This shows the mount for the drum brake.
This shows the bracket for the steering. Also it shows that this Greenspeed uses bushings instead of headsets like most of the other trike manufacturers.

The kingpin inclination on the SLR points to a spot a few inches inside the tire patch. If the trike had larger wheels it would point at the tire patch.

This bracket location is somewhat unconventional as most trikes have the axle kingpin assembly located below the cruciform tubes.

There's a grease fitting to ensure the bearings can be easily re-lubricated.
This shows the steering control rod and  mounting of the steering handle.
Here's a closeup of the handlebars.
Here's a photo of a 2016 Greenspeed Aero from Recumbent Cycle Con 2016. You can see that they have moved the kingpin assembly to below the cruciform, and changed the bearing assembly to what looks like an internal headset. This allows them to ovalize the cruciform tubing to cut down on frontal area a bit.

Picture by Bryan Ball

The gentle reader may ask, "Why don't you just pick a trike and ride it!". Oh, I have reasons gentle reader, reasons.

After riding and racing Christine, the Greenspeed SLR, I can say it handles corners well and is fast in a racing environment. I do not however fit in the seat as they are designed for "normal" height humans and major reconstructive surgery would need to be performed to make that happen.

After racing and riding the ICE Vortex (almost a VTX!) I can say that the seat fits me well and it is comfy, but due to a lack of triangulation it does not do well in a racing environment. The VTX is stiffer in the rear and has a seat which can be laid back more that the Vortex so it would be better, but is still has just a monotube and that will allow the rear wheel to deflect in the hard corners.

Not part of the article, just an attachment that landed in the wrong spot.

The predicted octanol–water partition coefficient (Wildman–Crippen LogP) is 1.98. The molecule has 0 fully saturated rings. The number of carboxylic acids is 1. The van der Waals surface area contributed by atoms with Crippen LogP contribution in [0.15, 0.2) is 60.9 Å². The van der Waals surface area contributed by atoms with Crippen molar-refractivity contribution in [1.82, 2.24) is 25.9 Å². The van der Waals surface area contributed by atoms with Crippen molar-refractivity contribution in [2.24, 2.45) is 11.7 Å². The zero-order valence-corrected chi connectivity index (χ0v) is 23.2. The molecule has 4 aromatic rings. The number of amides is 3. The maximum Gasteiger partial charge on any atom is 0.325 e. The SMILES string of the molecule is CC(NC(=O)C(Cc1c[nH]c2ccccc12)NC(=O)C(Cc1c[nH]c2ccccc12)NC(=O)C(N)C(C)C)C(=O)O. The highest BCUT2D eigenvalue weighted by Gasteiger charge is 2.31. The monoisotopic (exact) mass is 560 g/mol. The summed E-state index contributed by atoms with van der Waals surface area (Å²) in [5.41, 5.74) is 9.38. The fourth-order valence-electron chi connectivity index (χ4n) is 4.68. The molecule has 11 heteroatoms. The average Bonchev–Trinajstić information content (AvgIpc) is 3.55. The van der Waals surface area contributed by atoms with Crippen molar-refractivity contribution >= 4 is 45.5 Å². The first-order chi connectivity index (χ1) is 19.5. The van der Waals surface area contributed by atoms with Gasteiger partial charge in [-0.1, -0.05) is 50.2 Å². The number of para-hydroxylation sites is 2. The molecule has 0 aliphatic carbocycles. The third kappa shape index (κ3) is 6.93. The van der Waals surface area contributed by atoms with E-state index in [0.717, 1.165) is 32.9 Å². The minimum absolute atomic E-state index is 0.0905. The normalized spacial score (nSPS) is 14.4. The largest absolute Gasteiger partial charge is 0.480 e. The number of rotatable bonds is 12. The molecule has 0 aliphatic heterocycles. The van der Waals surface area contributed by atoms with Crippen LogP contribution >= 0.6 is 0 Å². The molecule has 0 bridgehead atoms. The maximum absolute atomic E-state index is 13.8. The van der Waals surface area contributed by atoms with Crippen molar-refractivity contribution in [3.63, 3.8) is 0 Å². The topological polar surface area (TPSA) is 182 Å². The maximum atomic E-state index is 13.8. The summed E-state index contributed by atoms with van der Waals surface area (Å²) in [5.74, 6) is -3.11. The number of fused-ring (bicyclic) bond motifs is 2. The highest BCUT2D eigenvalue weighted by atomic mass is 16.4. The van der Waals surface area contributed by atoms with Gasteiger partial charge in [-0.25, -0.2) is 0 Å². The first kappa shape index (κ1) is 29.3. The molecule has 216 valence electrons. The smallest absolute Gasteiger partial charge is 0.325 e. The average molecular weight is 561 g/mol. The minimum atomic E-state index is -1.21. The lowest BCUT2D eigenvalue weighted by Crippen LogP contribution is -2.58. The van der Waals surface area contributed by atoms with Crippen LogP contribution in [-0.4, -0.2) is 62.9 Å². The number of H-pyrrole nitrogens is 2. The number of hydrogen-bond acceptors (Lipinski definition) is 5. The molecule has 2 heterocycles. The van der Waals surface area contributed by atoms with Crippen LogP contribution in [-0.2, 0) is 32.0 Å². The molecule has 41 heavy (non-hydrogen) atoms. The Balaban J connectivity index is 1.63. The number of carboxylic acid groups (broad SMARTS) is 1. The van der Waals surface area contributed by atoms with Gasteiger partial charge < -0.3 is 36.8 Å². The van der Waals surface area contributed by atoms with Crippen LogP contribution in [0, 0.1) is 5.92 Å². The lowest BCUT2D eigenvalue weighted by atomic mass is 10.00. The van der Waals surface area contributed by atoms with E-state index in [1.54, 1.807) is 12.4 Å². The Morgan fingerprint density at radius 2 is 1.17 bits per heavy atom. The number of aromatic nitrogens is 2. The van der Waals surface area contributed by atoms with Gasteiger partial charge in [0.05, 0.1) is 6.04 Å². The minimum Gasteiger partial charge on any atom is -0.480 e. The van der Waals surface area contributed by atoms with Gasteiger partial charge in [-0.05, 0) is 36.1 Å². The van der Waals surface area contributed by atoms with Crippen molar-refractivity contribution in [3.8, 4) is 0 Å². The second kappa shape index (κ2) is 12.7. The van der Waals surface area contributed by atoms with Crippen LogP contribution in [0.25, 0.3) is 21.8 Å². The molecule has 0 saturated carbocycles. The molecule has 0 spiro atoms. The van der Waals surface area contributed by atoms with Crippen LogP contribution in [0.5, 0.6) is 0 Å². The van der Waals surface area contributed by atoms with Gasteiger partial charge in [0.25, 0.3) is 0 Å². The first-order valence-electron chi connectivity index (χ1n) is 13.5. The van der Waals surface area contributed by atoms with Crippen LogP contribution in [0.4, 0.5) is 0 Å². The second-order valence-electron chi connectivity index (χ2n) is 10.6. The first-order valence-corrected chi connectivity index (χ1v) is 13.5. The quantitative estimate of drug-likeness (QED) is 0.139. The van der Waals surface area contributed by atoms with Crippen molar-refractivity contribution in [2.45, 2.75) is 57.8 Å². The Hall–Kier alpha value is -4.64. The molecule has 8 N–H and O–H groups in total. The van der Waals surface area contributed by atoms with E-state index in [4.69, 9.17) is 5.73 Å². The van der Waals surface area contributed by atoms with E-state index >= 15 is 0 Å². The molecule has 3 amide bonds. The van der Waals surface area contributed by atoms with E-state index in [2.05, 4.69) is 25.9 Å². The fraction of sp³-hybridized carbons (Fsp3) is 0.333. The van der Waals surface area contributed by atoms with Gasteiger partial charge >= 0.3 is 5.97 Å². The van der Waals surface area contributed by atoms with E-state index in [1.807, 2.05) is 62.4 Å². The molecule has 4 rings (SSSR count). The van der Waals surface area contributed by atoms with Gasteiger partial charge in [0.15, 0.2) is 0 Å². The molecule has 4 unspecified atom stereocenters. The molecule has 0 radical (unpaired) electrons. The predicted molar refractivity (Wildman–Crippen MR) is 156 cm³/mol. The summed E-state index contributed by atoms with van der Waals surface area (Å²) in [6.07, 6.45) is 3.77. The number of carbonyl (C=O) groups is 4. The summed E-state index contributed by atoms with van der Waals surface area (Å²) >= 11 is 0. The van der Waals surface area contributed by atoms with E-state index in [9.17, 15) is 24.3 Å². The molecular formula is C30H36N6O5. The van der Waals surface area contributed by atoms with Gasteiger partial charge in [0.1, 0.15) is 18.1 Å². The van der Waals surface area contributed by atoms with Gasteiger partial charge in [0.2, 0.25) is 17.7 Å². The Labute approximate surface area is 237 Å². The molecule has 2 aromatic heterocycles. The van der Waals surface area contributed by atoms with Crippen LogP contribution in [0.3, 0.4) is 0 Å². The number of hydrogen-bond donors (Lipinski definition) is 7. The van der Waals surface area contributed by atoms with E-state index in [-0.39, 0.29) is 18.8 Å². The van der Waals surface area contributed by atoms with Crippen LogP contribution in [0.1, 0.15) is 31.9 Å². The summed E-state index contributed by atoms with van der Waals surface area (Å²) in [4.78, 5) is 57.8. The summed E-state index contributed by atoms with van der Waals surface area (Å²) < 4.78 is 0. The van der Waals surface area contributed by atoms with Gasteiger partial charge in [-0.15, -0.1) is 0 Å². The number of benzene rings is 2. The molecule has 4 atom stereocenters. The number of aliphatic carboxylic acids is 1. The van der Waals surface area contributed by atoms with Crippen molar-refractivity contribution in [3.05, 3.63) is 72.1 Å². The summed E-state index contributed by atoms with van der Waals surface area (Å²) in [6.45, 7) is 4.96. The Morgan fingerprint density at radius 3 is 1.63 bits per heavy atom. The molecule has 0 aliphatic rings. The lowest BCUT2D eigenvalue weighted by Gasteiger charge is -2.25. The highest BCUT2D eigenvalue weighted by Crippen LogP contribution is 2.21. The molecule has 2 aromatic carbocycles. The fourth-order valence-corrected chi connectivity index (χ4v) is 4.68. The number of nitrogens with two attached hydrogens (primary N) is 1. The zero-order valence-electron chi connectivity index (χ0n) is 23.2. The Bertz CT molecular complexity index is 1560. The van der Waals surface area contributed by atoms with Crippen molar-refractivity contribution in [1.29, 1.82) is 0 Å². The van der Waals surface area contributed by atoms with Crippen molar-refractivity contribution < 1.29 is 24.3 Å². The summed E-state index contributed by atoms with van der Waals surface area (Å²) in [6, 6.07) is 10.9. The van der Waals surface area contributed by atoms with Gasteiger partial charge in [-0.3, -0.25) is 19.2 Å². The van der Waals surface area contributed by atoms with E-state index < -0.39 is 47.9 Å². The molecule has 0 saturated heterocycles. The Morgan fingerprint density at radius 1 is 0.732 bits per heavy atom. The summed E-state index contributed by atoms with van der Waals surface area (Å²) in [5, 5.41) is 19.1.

That leaves the Catrike 700 yet which I not raced or ridden in anger. It is however quite popular in the HPRA racing series. If I were to obtain one, it would need some modification including a hardshell seat to get me a bit lower, and probably a change to indirect steering. If my backside can fit between the seat rails they would make great side bolsters to prevent sliding off the seat in the hard corners.

The final option is of course, building one from scratch. Because it's Winter and I have nothing better to do, I'll explore the scratch built option.

Here's what the Catrike 700 would look like with a 15 degree seat and an extra tall rider in the NoCom position. I had to stretch the frame 4 inches and crank the seat back 10 degrees. Interestingly, after extending the boom normally, the BB is in the correct place for the NoCom position.